Well we do not have any snow at my house in California but I still thought a bit of Christmas humor in the post title might be cute. Yesterday I worked on a variation of a traditional churn dash quilt block.
Since my churn dash variation was asymmetric it was easiest to lay out the pieces in a little tray and transport that from the cutting board to the sewing machine. I am piecing one block at a time till I get used to the pattern. I do not want to mass produce a bunch of goofs.
Also, piecing one at a time, I can try out different pressing directions and see which I like best. The blue and green pressing pattern was tidiest on the back. My pressing mantra was "triangle down". An added benefit of this pressing sequence is also that I can see the triangle points, so as better not to nip them off in subsequent seams.
The blue/green block was not the first block I constructed. The pink/blue block, constructed earlier, is much less tidy on the back. I considered going back and picking out the intersections of the other blocks so they all press the same directionally. But none of the triangle tips got nipped off in the seam, even though they were not visible at time of sewing. I considered ripping out intersections to change pressing direction but decided that was being too anal, even for me. It is the back of the block after all and not visible when batting and backing are there.
Here are the three Churn Dashes, right side showing– the side that counts!
And here are their three complements.
Instead of using fat quarters, I experimented with using pairs of fat eights, blending fabrics that were semi-twin-like in their appearance. The pink is actually two pink batiks and they are so similar as to be barely noticeable in the churn dash. The two greens are a bit more dissimilar but still close and the two blues have the biggest variation. It is really obvious in the upper left triangle of the green background churn dash. (Keep chanting, Diane. Art, not a mistake! Art, not a mistake!)
Each assembled block has a churn dash block, a concentric rectangle block from my previous post, and background. Three fat quarters make six assembled blocks. When adding all these elements I am surmising that there will be a color flow throughout the assembled block that will add interest and not look like I goofed and was too lazy to fix it. I am a mechanical engineer by profession so very left brain dominant– analytic and logical by nature. I find it difficult to let the creative, intuitive right brain have its freedom. Maybe the exercise of this quilt will give my right brain a break and let it have its way. I will show the assembled blocks later. I suspect I will like the end effect, despite myself.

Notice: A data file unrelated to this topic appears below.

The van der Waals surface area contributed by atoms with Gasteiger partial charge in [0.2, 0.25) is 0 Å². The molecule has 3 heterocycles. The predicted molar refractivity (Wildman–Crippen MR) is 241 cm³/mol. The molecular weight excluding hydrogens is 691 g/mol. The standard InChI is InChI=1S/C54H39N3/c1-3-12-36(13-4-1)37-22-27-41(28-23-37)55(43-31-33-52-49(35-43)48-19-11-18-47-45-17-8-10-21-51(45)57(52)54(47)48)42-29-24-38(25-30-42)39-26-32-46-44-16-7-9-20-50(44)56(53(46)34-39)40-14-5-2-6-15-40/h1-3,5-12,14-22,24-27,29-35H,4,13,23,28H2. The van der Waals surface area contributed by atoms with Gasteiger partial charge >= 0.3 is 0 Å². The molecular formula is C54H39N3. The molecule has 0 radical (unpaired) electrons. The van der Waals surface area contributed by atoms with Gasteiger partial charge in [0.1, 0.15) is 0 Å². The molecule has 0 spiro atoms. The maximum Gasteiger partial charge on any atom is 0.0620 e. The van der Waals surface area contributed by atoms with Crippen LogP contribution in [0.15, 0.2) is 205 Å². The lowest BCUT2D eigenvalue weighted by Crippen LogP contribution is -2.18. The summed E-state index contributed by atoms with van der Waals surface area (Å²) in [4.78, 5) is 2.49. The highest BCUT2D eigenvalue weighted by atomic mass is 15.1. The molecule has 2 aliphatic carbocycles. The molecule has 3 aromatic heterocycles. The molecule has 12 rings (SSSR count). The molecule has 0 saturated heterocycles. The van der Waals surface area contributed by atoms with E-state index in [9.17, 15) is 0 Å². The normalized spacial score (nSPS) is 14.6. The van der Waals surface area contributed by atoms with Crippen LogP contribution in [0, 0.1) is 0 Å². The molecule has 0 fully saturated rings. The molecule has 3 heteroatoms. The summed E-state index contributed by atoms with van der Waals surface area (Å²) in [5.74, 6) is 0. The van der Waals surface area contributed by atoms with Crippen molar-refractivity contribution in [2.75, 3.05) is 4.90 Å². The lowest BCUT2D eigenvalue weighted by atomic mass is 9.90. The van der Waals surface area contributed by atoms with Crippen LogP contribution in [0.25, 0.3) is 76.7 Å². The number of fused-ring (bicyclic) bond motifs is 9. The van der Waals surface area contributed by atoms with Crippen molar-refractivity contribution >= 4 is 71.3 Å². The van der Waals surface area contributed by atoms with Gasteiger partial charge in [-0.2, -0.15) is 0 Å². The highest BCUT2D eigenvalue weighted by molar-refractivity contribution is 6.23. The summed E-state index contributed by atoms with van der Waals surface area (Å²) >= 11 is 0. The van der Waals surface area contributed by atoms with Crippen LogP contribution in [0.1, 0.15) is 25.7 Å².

The fabrics I am using were in my stash from a kit I bought on clearance. The kit has 30 fat eighths of batiks and came with a totally different pattern. (I will show that kit on a future post.) Here is the six fat eights that I will use for my next set of six blocks. I have made pairs of two blues, two yellows, and two pinks.
The last time I made a quilt that was right brain dominant I kept complaining to my husband that it was awful, ugly, and – had I not bought the kit of die cut, non-45 degree triangle shapes that could be used for little else – I probably would not have completed it. The pattern directions gave a lot of freedom, reading simply, "Join as desired." But I did complete it. And I loved it. My daughter loved it, too. So I gave it to her. It is called Batik Storm at Sea and is featured on the right side bar of my blog if you scroll down far enough. Here it is again.